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Poll: More New Yorkers against de Blasio re-election than in favor

New York City Mayor Bill de Blasio addresses

New York City Mayor Bill de Blasio addresses the media on Tuesday, June 2, 2015. Credit: Craig Ruttle

More New York City voters oppose than support Mayor Bill de Blasio's re-election in 2017, a Quinnipiac University Poll showed Wednesday.

The survey found 47 percent of voters say de Blasio does not deserve a second term, and 41 percent believe he does. The poll showed 53 percent of Democrats favor his re-election and 35 percent are against it.

"The election calendar keeps getting shorter," assistant poll director Maurice Carroll said. "Mayor Bill de Blasio has to be concerned that his re-election numbers are narrowly negative."

Carroll pointed out, however, that no major contenders have signaled an intention to challenge de Blasio. "Who knows who'll be running a couple years from now," he said.

De Blasio is at a low point among city voters, with 44 percent disapproving of how he handles his job -- his worst negative rating since taking office in January 2014, the poll showed.

A de Blasio spokesman brushed off the poll results.

"This is a mayor who focuses on the fundamentals New Yorkers care about, not political chatter," Wiley Norvell said, citing lower overall crime, increased affordable housing and more job creation.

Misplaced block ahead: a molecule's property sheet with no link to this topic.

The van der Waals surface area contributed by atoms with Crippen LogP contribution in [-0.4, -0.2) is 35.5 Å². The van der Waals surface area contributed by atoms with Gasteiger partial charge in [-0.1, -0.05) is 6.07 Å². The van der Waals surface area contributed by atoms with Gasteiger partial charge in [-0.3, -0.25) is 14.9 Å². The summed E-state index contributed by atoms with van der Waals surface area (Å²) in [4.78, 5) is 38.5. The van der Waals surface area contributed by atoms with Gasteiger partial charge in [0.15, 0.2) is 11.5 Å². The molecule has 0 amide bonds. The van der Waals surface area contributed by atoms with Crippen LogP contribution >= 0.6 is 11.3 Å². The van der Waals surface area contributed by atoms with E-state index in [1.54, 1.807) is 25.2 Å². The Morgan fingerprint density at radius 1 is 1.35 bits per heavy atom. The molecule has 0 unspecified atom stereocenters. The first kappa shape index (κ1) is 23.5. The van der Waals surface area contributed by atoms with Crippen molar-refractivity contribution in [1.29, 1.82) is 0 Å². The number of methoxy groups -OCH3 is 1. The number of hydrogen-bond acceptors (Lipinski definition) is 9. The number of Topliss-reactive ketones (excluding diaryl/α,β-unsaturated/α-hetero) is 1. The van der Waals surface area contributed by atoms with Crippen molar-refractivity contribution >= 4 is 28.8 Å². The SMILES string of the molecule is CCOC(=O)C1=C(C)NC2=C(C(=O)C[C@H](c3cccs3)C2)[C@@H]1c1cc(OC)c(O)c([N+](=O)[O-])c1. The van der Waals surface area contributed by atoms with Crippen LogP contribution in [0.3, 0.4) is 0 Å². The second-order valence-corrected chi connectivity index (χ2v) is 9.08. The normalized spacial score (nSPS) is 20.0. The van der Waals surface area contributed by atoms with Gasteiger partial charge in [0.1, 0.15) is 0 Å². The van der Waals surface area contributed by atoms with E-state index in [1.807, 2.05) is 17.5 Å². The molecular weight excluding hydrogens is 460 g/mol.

Quinnipiac surveyed 1,108 city voters via landline and cellphone between July 30 and Tuesday. It has a margin of error of plus or minus 2.9 percentage points.

The poll found 53 percent of voters say de Blasio's involvement in national issues has distracted him from his duties, and 53 percent disapprove of his handling of poverty and homelessness. He gets a better rating -- 56 percent -- for being seen as honest and trustworthy.

The Democratic mayor's support remains high in minority communities. Among black voters, 58 percent say he deserves to stay at City Hall, and 64 percent approve of his job performance. Hispanic voters back his re-election by 49 percent; 48 percent approve of him.

Among white voters, however, 59 percent disapprove of how he leads the city, and 61 percent oppose a second term.

Comptroller Scott M. Stringer, also a Democrat, has the highest approval ratings among citywide elected officials, with 54 percent. He has flirted in the past with a mayoral bid, but his campaign has said he is running for re-election in 2017.

Gov. Andrew M. Cuomo has a 58 percent job approval and 36 percent disapproval rating, the poll showed. Voters are split in Cuomo's feud with de Blasio over the city's largely failed agenda in the state legislative session. Although 39 percent say de Blasio did not work hard enough, 41 percent say Cuomo undermined de Blasio.


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